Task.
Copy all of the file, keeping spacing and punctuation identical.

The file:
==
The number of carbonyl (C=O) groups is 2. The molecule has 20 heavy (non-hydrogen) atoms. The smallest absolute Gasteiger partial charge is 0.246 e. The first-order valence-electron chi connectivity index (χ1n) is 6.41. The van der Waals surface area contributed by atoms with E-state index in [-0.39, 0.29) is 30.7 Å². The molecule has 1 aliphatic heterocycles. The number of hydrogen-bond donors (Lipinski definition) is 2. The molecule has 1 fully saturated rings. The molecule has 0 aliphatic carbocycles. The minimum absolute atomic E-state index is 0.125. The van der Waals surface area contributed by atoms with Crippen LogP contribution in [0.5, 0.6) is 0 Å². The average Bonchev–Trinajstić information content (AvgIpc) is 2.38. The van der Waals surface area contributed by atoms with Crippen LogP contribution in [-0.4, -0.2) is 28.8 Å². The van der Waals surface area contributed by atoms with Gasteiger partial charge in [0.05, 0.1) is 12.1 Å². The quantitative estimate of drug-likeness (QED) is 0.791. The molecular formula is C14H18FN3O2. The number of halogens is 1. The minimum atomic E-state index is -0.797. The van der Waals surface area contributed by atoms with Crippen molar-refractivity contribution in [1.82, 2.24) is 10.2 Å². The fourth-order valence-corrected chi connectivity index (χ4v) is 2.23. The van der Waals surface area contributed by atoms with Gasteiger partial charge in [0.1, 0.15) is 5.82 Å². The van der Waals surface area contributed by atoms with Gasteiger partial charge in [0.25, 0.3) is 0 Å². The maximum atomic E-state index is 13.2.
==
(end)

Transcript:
The number of carbonyl (C=O) groups is 2. The molecule has 20 heavy (non-hydrogen) atoms. The smallest absolute Gasteiger partial charge is 0.246 e. The first-order valence-electron chi connectivity index (χ1n) is 6.41. The van der Waals surface area contributed by atoms with E-state index in [-0.39, 0.29) is 30.7 Å². The molecule has 1 aliphatic heterocycles. The number of hydrogen-bond donors (Lipinski definition) is 2. The molecule has 1 fully saturated rings. The molecule has 0 aliphatic carbocycles. The minimum absolute atomic E-state index is 0.125. The van der Waals surface area contributed by atoms with Crippen LogP contribution in [0.5, 0.6) is 0 Å². The average Bonchev–Trinajstić information content (AvgIpc) is 2.38. The van der Waals surface area contributed by atoms with Crippen LogP contribution in [-0.4, -0.2) is 28.8 Å². The van der Waals surface area contributed by atoms with Gasteiger partial charge in [0.05, 0.1) is 12.1 Å². The quantitative estimate of drug-likeness (QED) is 0.791. The molecular formula is C14H18FN3O2. The number of halogens is 1. The minimum atomic E-state index is -0.797. The van der Waals surface area contributed by atoms with Crippen molar-refractivity contribution in [1.82, 2.24) is 10.2 Å². The fourth-order valence-corrected chi connectivity index (χ4v) is 2.23. The van der Waals surface area contributed by atoms with Gasteiger partial charge in [0.1, 0.15) is 5.82 Å². The van der Waals surface area contributed by atoms with Gasteiger partial charge in [0.25, 0.3) is 0 Å². The maximum atomic E-state index is 13.2.